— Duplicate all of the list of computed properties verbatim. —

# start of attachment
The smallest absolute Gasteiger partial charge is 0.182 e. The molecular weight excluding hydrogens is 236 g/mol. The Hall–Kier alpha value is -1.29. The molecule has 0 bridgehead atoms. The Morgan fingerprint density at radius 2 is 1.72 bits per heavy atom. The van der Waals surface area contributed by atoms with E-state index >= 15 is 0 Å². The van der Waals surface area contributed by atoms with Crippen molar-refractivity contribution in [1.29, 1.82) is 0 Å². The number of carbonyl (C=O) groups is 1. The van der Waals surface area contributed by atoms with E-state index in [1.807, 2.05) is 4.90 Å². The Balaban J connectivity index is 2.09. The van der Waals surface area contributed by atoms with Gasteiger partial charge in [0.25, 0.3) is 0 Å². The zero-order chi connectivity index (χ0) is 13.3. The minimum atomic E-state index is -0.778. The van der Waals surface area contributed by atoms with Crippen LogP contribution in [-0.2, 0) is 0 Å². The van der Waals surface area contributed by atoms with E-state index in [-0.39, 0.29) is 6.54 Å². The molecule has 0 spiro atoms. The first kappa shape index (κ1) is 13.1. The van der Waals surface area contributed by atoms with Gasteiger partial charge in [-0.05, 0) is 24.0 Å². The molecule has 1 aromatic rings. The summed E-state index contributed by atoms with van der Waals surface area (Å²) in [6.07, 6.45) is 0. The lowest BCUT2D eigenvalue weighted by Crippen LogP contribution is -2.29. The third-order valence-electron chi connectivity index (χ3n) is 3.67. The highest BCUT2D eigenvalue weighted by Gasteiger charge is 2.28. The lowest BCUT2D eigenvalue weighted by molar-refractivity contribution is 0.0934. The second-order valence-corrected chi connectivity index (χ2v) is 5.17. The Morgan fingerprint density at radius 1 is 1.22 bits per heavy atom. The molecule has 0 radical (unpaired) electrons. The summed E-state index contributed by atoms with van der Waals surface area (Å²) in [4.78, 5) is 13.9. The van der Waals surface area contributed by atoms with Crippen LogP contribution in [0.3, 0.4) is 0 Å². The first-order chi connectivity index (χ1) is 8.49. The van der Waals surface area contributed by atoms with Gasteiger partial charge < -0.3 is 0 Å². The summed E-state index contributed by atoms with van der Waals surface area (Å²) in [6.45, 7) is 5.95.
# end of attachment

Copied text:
The smallest absolute Gasteiger partial charge is 0.182 e. The molecular weight excluding hydrogens is 236 g/mol. The Hall–Kier alpha value is -1.29. The molecule has 0 bridgehead atoms. The Morgan fingerprint density at radius 2 is 1.72 bits per heavy atom. The van der Waals surface area contributed by atoms with E-state index >= 15 is 0 Å². The van der Waals surface area contributed by atoms with Crippen molar-refractivity contribution in [1.29, 1.82) is 0 Å². The number of carbonyl (C=O) groups is 1. The van der Waals surface area contributed by atoms with E-state index in [1.807, 2.05) is 4.90 Å². The Balaban J connectivity index is 2.09. The van der Waals surface area contributed by atoms with Gasteiger partial charge in [0.25, 0.3) is 0 Å². The zero-order chi connectivity index (χ0) is 13.3. The minimum atomic E-state index is -0.778. The van der Waals surface area contributed by atoms with Crippen LogP contribution in [-0.2, 0) is 0 Å². The van der Waals surface area contributed by atoms with E-state index in [-0.39, 0.29) is 6.54 Å². The molecule has 0 spiro atoms. The first kappa shape index (κ1) is 13.1. The van der Waals surface area contributed by atoms with Gasteiger partial charge in [-0.05, 0) is 24.0 Å². The molecule has 1 aromatic rings. The summed E-state index contributed by atoms with van der Waals surface area (Å²) in [6.07, 6.45) is 0. The lowest BCUT2D eigenvalue weighted by Crippen LogP contribution is -2.29. The third-order valence-electron chi connectivity index (χ3n) is 3.67. The highest BCUT2D eigenvalue weighted by Gasteiger charge is 2.28. The lowest BCUT2D eigenvalue weighted by molar-refractivity contribution is 0.0934. The second-order valence-corrected chi connectivity index (χ2v) is 5.17. The Morgan fingerprint density at radius 1 is 1.22 bits per heavy atom. The molecule has 0 radical (unpaired) electrons. The summed E-state index contributed by atoms with van der Waals surface area (Å²) in [4.78, 5) is 13.9. The van der Waals surface area contributed by atoms with Crippen LogP contribution in [0.3, 0.4) is 0 Å². The first-order chi connectivity index (χ1) is 8.49. The van der Waals surface area contributed by atoms with Gasteiger partial charge < -0.3 is 0 Å². The summed E-state index contributed by atoms with van der Waals surface area (Å²) in [6.45, 7) is 5.95.